A whetstone like the Amtech E2000 Combination Sharpening Stone from Amazon is an inexpensive choice for sharpening. Look for a 200 grit whetstone or close for garden shear blades. To get the best finish remove the central bolt in your shears and sharpen each blade individually.
Another option is to use a multi-purpose blade sharpener like the Multi-Sharp Multi-Purpose Blade Sharpener from Amazon. This is a sanding stone that neatly fits in a drill and creates the right angle for sharpening. We have used this tool multiple times and it provides a crisp clean and sharp edge in seconds.
Can you sharpen shears with sandpaper?
No you can’t. But you can use sandpaper to help clean your shears. The blades typically darken thanks to sap drying on the blades which can affect the cutting action. Spray a drop of lubricant like WD-40 from Amazon onto the blades and use a fine grit sandpaper – 180/220 is good – and gently rub down the affected areas until blades are clean. Give them a wipe with a clean cloth or rag and then add a drop of WD-40 and wipe up and down the clean blade to help protect the blade.
While you’ve got the WD-40 out, give the central bolt a quick spray if the shears are a bit stiff – which they often are if they haven’t been used for a while.
Do you sharpen both sides of garden shears?
Yes. Garden shears have two cutting edges – one on each blade, so you need to sharpen both blades to get maximum efficiency and a crisp clean cut. It is pointless sharpening one cutting edge and leaving the other.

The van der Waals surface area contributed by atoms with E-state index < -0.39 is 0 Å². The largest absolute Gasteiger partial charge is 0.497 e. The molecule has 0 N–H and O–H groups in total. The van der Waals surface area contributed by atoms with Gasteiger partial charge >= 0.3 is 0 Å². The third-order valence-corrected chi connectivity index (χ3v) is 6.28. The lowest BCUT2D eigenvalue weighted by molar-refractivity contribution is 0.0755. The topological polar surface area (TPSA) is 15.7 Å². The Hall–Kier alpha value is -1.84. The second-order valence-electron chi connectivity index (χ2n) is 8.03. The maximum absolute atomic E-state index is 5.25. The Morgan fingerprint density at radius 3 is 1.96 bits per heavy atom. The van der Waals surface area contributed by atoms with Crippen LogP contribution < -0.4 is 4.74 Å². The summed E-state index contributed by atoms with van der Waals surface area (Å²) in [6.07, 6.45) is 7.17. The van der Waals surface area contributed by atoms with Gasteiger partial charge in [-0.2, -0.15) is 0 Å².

How much does it cost to sharpen shears professionally?
If you don’t have the tools needed to sharpen your garden shears, or you would prefer a professional to do it for you, the cost is nominal. Typical prices range from £5-£7. But if you are using a mobile sharpening service that comes to your house you should expect to pay a little more. Check your local services for prices in your area.
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Steve is Homebuilding & Renovating's DIY content editor, and has been a writer and editor for two decades. He is an avid DIYer with over 20 years of experience in transforming and renovating homes. He specialises in painting and decorating, but has strong all-round building skills, having previously worked in the industry for 10 years.